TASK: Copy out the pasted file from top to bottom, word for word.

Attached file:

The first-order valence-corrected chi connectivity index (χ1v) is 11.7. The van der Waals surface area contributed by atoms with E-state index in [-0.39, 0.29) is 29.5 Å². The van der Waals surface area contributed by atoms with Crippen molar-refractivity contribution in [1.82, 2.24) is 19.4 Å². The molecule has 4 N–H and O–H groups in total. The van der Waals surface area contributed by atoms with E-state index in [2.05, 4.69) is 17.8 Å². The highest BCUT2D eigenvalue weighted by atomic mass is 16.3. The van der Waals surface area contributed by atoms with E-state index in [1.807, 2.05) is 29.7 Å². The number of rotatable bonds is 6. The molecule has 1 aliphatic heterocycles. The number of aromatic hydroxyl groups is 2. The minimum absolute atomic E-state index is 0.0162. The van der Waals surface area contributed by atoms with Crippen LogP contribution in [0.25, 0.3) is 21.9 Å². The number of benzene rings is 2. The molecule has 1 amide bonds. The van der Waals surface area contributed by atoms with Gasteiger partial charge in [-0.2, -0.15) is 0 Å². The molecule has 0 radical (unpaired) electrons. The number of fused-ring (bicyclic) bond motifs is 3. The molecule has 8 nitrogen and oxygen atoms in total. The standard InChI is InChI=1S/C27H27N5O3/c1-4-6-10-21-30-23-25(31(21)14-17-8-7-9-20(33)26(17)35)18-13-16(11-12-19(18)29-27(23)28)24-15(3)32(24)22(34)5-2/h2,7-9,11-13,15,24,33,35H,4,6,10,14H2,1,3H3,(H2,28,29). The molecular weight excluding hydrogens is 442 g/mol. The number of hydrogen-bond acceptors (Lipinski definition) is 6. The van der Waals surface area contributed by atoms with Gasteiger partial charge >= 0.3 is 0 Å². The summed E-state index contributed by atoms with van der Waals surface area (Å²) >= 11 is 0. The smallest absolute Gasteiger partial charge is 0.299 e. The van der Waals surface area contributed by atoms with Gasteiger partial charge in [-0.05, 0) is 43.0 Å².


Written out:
The first-order valence-corrected chi connectivity index (χ1v) is 11.7. The van der Waals surface area contributed by atoms with E-state index in [-0.39, 0.29) is 29.5 Å². The van der Waals surface area contributed by atoms with Crippen molar-refractivity contribution in [1.82, 2.24) is 19.4 Å². The molecule has 4 N–H and O–H groups in total. The van der Waals surface area contributed by atoms with E-state index in [2.05, 4.69) is 17.8 Å². The highest BCUT2D eigenvalue weighted by atomic mass is 16.3. The van der Waals surface area contributed by atoms with E-state index in [1.807, 2.05) is 29.7 Å². The number of rotatable bonds is 6. The molecule has 1 aliphatic heterocycles. The number of aromatic hydroxyl groups is 2. The minimum absolute atomic E-state index is 0.0162. The van der Waals surface area contributed by atoms with Crippen LogP contribution in [0.25, 0.3) is 21.9 Å². The number of benzene rings is 2. The molecule has 1 amide bonds. The van der Waals surface area contributed by atoms with Gasteiger partial charge in [-0.2, -0.15) is 0 Å². The molecule has 0 radical (unpaired) electrons. The number of fused-ring (bicyclic) bond motifs is 3. The molecule has 8 nitrogen and oxygen atoms in total. The standard InChI is InChI=1S/C27H27N5O3/c1-4-6-10-21-30-23-25(31(21)14-17-8-7-9-20(33)26(17)35)18-13-16(11-12-19(18)29-27(23)28)24-15(3)32(24)22(34)5-2/h2,7-9,11-13,15,24,33,35H,4,6,10,14H2,1,3H3,(H2,28,29). The molecular weight excluding hydrogens is 442 g/mol. The number of hydrogen-bond acceptors (Lipinski definition) is 6. The van der Waals surface area contributed by atoms with Gasteiger partial charge >= 0.3 is 0 Å². The summed E-state index contributed by atoms with van der Waals surface area (Å²) >= 11 is 0. The smallest absolute Gasteiger partial charge is 0.299 e. The van der Waals surface area contributed by atoms with Gasteiger partial charge in [-0.05, 0) is 43.0 Å².